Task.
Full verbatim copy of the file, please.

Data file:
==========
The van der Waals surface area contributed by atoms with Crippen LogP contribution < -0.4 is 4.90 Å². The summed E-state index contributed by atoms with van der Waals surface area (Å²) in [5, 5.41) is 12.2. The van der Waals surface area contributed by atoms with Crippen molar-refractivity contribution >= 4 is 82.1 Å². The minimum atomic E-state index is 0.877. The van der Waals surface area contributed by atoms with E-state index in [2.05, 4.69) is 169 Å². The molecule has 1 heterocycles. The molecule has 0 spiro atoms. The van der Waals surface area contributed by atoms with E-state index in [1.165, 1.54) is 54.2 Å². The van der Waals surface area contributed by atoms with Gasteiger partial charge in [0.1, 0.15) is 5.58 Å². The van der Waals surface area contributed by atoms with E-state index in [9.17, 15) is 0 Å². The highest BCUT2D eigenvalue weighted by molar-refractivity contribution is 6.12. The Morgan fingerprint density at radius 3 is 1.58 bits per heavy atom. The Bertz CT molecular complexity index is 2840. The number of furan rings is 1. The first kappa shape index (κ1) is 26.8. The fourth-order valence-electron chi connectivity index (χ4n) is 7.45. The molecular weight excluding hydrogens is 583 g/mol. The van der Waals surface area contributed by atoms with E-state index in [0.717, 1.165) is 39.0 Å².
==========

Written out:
The van der Waals surface area contributed by atoms with Crippen LogP contribution < -0.4 is 4.90 Å². The summed E-state index contributed by atoms with van der Waals surface area (Å²) in [5, 5.41) is 12.2. The van der Waals surface area contributed by atoms with Crippen molar-refractivity contribution >= 4 is 82.1 Å². The minimum atomic E-state index is 0.877. The van der Waals surface area contributed by atoms with E-state index in [2.05, 4.69) is 169 Å². The molecule has 1 heterocycles. The molecule has 0 spiro atoms. The van der Waals surface area contributed by atoms with E-state index in [1.165, 1.54) is 54.2 Å². The van der Waals surface area contributed by atoms with Gasteiger partial charge in [0.1, 0.15) is 5.58 Å². The van der Waals surface area contributed by atoms with E-state index in [9.17, 15) is 0 Å². The highest BCUT2D eigenvalue weighted by molar-refractivity contribution is 6.12. The Morgan fingerprint density at radius 3 is 1.58 bits per heavy atom. The Bertz CT molecular complexity index is 2840. The number of furan rings is 1. The first kappa shape index (κ1) is 26.8. The fourth-order valence-electron chi connectivity index (χ4n) is 7.45. The molecular weight excluding hydrogens is 583 g/mol. The van der Waals surface area contributed by atoms with E-state index in [0.717, 1.165) is 39.0 Å².